Rails-to-Trails Conservancy

 

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Inspiring Movement

Dear Campaign Partner,

June 27, 7 a.m.: The past week has been a whirlwind for those of us embroiled in federal transportation policy. I am writing to update you on the status of the conference committee charged with negotiating a federal transportation bill that could be signed into law by this Saturday. Information is scarce because the small group of senators and representatives involved in the closed door talks have focused intently on preventing leaks. Any analysis of the situation necessarily involves use of credible rumors.

Nevertheless, we can piece together a variety of intelligence sources to provide a sense of the process and possible outcomes. U.S. Senator Barbara Boxer (D-Calif.) and Representative John Mica (R-Fla.) have been negotiating over the past week. Transportation Enhancements (TE) has been a top point of contention, with the House demanding that states be able to shift the money to roads and bridges instead of dedicating it to trails, bicycling, walking and other TE eligibilities. From our perspective, this is the central debate point in the conference. The relative silence regarding Safe Routes to School and the Recreational Trails Program also concerns us. Our assumption, based on previous House positioning, is that the former is endangered and the latter is safe.

Persistent rumors in Washington and Rep. Mica’s district office staff both indicate that the House has prevailed, to our detriment, on the issue of dedicating TE funds despite the fact that the House was not able to pass their bill that reflected this view (H.R. 7). Unsubstantiated intelligence suggests that the mechanisms to achieve this undermining of the integrity of TE may be to make it very easy for state DOTs to opt out of the program completely, transfer more money away from TE, and include expensive new eligibilities that are out of step with its purpose. Some of these same tactics were used in the Senate committee bill to maim TE, but the current negotiations may go even further.

The Cardin/Cochran local access amendment mitigated the damage of the Senate bill before final passage by limiting opportunities for states to siphon TE dollars dedicated to improving the transportation system into “must do” activities (from a state perspective) like routine maintenance and regulatory compliance. However, we face three problems in the current context: (1) allowing states to opt out of TE undercuts Cardin/Cochran by enabling states to prevent dollars from getting to local governments, (2) requiring that funds be sub-allocated to larger communities could prompt some states to opt out of TE more often, and (3) rumors indicate that negotiators may have watered down the terms of the local access amendment.

Current talk of “roadside enhancements” also raises suspicions that current TE eligibilities that occur outside of the right-of-way of highways would not be eligible. H.R. 7 took this approach, eliminating rail-trails, railroad depots, historic preservation and other important TE categories.

How did we come to this point? These outcomes are vastly worse than current law as well as MAP-21, the bipartisan Senate bill that contained the only real transportation reforms coming into the conference negotiations. Senate leaders and the White House have been primarily focused on moving transportation as a “jobs bill.” Further, the White House issued a veto threat if the bill presented included the Keystone pipeline, a key plank in the House extension bill that set up the conference committee. Senator Boxer came to the negotiations with the jobs frame, marching orders to keep out Keystone and a personal priority to grow a program that provides credit assistance for big projects (“TIFIA”). In exchange, she may have made concessions on key points of contention like TE and environmental reviews.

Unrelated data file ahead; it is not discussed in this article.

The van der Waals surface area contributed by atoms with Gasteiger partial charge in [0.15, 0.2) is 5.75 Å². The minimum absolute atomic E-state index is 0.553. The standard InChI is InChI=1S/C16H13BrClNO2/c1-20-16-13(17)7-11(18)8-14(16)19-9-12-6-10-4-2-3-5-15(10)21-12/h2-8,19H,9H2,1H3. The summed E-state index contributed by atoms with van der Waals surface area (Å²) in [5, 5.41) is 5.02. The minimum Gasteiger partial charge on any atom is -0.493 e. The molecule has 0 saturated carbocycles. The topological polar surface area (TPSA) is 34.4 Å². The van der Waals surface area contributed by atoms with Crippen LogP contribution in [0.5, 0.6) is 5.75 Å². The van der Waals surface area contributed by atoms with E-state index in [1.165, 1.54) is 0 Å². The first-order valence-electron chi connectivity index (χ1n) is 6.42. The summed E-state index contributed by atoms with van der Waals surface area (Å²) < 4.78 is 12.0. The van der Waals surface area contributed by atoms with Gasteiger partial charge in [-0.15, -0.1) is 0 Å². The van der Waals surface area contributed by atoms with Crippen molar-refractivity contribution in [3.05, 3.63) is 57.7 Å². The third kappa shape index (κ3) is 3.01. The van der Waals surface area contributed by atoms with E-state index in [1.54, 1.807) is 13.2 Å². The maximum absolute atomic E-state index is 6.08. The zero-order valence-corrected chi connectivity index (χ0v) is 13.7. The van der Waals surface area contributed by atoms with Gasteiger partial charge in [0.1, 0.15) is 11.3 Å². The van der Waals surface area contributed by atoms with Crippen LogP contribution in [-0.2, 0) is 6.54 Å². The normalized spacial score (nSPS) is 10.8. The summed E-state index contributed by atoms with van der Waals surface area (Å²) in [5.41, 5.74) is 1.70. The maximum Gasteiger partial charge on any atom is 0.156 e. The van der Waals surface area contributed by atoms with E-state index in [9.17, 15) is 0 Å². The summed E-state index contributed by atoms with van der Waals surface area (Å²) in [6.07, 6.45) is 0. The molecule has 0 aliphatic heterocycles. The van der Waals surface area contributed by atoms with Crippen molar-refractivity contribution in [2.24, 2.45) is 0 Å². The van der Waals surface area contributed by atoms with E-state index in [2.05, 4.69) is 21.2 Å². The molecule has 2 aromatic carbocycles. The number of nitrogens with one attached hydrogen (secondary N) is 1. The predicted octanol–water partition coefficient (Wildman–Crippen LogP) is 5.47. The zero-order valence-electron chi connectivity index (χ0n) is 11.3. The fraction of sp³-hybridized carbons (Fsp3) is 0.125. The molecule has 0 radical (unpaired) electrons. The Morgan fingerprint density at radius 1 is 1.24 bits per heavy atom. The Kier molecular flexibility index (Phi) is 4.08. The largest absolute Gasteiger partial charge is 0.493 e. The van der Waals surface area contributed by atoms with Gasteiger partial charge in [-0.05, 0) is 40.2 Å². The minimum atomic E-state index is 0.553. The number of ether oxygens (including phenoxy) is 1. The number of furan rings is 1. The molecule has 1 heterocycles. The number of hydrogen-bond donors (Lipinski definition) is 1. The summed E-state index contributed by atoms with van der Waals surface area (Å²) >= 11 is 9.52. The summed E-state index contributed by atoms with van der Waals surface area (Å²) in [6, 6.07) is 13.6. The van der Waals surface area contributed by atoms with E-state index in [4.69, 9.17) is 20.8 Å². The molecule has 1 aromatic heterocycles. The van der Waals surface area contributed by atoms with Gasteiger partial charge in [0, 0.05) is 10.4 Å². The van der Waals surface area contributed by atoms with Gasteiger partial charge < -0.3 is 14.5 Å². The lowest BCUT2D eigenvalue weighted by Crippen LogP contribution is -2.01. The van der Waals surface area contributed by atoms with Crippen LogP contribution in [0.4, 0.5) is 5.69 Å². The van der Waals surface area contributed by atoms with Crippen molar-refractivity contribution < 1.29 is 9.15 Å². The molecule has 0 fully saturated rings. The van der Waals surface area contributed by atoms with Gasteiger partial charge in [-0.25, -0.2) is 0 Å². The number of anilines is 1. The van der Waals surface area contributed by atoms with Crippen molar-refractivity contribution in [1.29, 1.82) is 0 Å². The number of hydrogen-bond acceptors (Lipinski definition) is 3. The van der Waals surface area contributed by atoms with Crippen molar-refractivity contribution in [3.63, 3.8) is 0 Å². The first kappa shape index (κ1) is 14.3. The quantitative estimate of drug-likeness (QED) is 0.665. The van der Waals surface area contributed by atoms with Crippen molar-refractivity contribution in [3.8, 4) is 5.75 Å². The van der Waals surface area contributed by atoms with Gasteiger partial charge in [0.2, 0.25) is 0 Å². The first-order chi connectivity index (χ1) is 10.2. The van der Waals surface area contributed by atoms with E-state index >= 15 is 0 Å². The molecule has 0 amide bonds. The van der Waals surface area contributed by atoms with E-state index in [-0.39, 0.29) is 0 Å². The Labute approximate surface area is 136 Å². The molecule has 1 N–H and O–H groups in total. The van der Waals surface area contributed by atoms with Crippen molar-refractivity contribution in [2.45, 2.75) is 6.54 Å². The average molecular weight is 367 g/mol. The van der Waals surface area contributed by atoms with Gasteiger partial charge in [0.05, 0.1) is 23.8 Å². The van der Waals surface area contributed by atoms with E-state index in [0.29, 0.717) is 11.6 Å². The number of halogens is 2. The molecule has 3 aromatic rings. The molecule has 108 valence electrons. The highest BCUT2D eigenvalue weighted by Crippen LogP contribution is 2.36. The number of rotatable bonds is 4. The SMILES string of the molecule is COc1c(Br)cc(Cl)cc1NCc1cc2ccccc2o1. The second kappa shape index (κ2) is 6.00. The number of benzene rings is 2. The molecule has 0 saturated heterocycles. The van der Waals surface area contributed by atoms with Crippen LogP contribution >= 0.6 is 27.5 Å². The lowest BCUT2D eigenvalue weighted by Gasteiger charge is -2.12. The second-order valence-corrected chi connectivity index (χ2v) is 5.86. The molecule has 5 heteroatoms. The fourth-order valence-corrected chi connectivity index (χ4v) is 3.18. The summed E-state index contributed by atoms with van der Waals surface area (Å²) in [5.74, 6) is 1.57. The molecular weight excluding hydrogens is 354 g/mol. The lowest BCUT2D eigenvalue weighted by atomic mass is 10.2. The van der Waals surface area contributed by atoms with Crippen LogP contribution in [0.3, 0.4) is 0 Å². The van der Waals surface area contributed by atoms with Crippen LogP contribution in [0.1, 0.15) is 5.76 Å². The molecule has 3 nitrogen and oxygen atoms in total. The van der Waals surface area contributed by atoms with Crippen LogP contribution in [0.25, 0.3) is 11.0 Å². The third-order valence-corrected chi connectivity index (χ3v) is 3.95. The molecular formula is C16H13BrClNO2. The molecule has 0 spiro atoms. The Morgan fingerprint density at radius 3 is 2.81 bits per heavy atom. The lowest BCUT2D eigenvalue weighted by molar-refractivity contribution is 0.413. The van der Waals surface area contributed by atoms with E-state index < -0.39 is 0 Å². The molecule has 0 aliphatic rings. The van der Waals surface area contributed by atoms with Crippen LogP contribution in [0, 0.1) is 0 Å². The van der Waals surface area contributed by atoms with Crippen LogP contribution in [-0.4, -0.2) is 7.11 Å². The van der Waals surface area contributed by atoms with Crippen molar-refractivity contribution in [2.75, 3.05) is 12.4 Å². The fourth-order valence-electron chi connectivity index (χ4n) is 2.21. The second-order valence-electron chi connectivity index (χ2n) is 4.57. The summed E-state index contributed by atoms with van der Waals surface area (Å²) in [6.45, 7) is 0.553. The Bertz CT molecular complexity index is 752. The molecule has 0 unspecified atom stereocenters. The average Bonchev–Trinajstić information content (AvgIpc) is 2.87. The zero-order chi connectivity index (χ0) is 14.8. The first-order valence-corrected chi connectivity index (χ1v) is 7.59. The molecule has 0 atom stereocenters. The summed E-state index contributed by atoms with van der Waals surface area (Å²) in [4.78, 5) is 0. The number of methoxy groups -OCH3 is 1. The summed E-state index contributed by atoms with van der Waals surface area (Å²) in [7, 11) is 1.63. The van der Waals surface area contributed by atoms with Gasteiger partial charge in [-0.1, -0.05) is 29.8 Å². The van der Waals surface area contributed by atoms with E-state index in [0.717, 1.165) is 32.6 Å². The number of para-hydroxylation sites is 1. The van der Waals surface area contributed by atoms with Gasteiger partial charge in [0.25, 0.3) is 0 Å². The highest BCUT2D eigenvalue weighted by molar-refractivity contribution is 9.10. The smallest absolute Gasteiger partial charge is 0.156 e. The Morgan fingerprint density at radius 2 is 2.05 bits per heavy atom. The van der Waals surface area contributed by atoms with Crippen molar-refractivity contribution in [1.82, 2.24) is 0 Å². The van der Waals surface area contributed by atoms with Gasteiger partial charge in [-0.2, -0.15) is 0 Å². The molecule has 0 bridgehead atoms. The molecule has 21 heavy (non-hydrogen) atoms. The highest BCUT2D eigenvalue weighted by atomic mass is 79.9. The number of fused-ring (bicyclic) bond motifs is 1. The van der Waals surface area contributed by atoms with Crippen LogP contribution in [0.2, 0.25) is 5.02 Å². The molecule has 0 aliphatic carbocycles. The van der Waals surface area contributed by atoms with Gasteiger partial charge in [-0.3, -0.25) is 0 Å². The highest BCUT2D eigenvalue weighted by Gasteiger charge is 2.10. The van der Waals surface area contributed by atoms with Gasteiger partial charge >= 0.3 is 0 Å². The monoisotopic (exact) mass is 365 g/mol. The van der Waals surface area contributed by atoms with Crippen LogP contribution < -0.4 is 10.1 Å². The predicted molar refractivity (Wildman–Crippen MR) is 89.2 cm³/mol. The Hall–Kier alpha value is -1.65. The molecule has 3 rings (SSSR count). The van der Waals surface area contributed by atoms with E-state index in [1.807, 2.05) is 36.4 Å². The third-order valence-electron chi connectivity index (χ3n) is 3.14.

Over this past weekend, we made progress in engaging Senate leaders, the Administration and others in this debate. We aim to ensure that the conference report reflects that dedicated TE funds are critical to a 21st century vision of transportation for America.

As of last night, financing was reportedly the last hurdle in the negotiations. They hope to file a conference report today to set up floor votes later in the week. Other conferees were briefed on the agreement yesterday, as most have not been allowed in the room or even kept in the loop. A conference report will be filed today if they succeed in securing majority support from the conferees of each chamber.

Where do we stand? If they file and the policies are as bad as feared, RTC and many allies will oppose the bill. It will be very difficult to defeat a “jobs bill," even if the case for job creation is weak when one compares an extension of current law at current levels to a new bill at roughly equivalent levels. Our view is that the marginal, if not dubious, benefits of the bill are greatly outweighed by a rollback of decades of progress in promoting balanced transportation choices. It is equally possible that negotiators could fail to get agreement in time for floor votes, in which case there could be a short term extension (14-30 days) to allow for completion of the process, or a six-month extension to defer the issue until after the November elections.

Rails-to-Trails Conservancy will continue to monitor developments and notify you of significant decisions. If a harmful conference report is filed, expect to see an alert asking you to deploy your members and supporters.

Thank you for your hard work and commitment to the cause,

Kevin Mills
Vice President of Policy and Trail Development
Rails-to-Trails Conservancy

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Rails-to-Trails Conservancy
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